3. See, I can write about King and not say anything nasty!
  4. Which I always thought was a really lame fake name for American Idol. Popstar! is much better.

The Cliff’s Notes Version of How to Be a Writer

A lot of my posts come from questions I get from aspiring writers struggling with some part of the writing process or another. The other day I got an email peppered with questions I had mostly already answered. However, it occurred to me that there might be others out there who, like this particular reader, who haven’t had the chance to wade through the 700+ posts here to find what they want.

So instead of cutting and pasting a whole bunch of links to essays in this side, I went for the short answer, knowing I would post the results in a kind of Cliff’s Notes version of this blog.

So here’s the short answer version of many popular writer’s questions. For more detail, see the rest of the blog.

(Note: questions in parenthesis are paraphrased by yours truly for the sake of brevity)

(Reader mentions different jobs he has had, including a recent stint in the military)

Thank you for serving in the military. I can’t thank you enough for doing that.

It sounds you have a lot of different experiences, which is a good thing. A writer doesn’t have to have experience in a lot of different jobs and rely solely on imagination, but I think experience helps. Your resume sounds a lot like my early one before I settled down.

(Reader asks about how one should go about tackling a writing project)

If you’re reading my blog, you’ve probably found tons of information about writing from my particular point of view. You should hunt up some blogs from other writers to see how they’re handling things. I’m a big proponent of finding out what works for you as a writer, because what works for me or another writer might not be your cup of tea. Plus, the way I write has evolved over the years.

I’m 39 and I’ve wanted to write my entire life but have yet to finish a book. I have multitudes of ideas streaming in my head with good ideas.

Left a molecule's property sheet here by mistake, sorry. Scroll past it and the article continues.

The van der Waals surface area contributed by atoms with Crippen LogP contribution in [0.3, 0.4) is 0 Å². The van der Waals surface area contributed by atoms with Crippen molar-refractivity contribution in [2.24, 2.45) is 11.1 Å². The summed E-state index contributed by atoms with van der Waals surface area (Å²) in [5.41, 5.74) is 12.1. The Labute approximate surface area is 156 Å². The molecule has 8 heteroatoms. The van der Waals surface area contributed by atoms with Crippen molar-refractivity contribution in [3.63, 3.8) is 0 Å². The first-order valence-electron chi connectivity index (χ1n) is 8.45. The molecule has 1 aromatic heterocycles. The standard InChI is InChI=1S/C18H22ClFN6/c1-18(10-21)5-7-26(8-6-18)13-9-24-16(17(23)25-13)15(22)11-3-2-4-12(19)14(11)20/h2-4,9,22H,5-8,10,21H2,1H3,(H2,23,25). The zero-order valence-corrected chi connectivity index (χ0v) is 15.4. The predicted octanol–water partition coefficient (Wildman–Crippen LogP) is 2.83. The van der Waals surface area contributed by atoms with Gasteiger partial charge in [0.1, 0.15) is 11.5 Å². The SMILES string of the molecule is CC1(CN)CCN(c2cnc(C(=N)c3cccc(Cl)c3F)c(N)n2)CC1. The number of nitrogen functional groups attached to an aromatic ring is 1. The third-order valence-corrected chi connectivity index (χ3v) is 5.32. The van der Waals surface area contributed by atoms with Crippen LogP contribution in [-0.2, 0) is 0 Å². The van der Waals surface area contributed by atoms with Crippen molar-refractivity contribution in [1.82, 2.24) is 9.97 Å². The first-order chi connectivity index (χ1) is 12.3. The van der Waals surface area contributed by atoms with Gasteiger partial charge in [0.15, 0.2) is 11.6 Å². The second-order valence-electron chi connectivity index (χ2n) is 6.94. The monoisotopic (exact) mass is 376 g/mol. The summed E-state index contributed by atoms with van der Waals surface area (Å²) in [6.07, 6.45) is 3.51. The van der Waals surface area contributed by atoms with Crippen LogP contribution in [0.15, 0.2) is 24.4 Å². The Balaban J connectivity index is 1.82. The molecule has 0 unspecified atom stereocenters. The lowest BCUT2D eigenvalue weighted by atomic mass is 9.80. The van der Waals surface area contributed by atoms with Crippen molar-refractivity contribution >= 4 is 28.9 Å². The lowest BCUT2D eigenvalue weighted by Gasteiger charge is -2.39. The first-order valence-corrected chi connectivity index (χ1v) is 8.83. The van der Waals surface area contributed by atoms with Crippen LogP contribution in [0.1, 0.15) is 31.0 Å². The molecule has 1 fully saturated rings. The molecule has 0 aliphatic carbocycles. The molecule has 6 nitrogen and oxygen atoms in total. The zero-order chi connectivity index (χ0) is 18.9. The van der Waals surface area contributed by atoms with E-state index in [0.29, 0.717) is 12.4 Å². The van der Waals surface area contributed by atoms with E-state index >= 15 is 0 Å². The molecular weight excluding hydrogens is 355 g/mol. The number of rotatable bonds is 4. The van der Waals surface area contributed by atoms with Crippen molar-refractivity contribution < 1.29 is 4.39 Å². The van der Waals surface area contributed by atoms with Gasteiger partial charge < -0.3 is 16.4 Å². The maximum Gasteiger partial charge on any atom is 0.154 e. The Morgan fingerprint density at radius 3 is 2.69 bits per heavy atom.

Yup, you’ve got it bad. Welcome to the club. Most writers have tons of ideas (I even do a writer’s seminar called “The Idea Is The Easy Part” to show how easy it is to come up with a concept for a novel). Our big issue is time to do something with those ideas.

I have a friend who is a brilliant idea man. He’s always coming up with a new idea for a book. His problem is, he gets these new ideas when he’s supposed to be working on another book, and he gets so taken with the new idea that he abandons his in-progress for the new idea. Those writers who are published learned to discipline themselves and pick one idea, working on it until it’s done. If the new idea is really good, it won’t go away.

I go out and buy notebooks and pens and write short spurts here and there.

I do that too. I have notebooks with notes and starts of books all over the place. It’s like buying a new notebook and/or pen validates the new idea. But again, that discipline is the key.

But I make excuses and think that I can’t make money doing that.

It’s hard. And it’s hard for outsiders to understand that, for every Tom Clancy or Stephen King, there are 1,000 writers like me who do it for the love of writing, and of course, for a shot at that brass ring.

Fortunately, with the advent of the Amazon Kindle and other e-readers, it’s become easier to make money on one’s work by self-publishing. Good money. One woman just signed a $2 million contract with a major publisher based on the Twilight knockoff novels she was self-publishing. But it needs to be good. Or shamelessly commerical.

Do I need an agent?

There’s a joke in the industry that you can’t get a book sale without an agent, and you can’t get an agent unless you have sold a book. If you want to get published by the Big Six, you need an agent. If you’re willing to go the self-published route, no. If your self-pubbed stuff catches on, the agents will find you.

The story of how I got my agent is on my blog. It helped that I went in through the Science Fiction/Fantasy Door. That genre is more open to new writers and unsolicited submissions than the more mainstream stuff.

How do I get a book contract?

By writing a darn good book. And you do that by writing and writing and writing and writing. Every time you write you get better at it. No anabolic steroids necessary.

How can I get a publisher to pay me while I write?

1) Write a darn good book

2) Sell it to a publisher

3) While you are marketing the first book, start on the next one. This way you can tell your publisher you’re working on a new book and they will understand that you’re serious about writing.

4) If your book gets buzz, or hits it big, or perhaps even breaks even, your publisher will want to tie you down with a multi-book contract. When that happens, congratulations!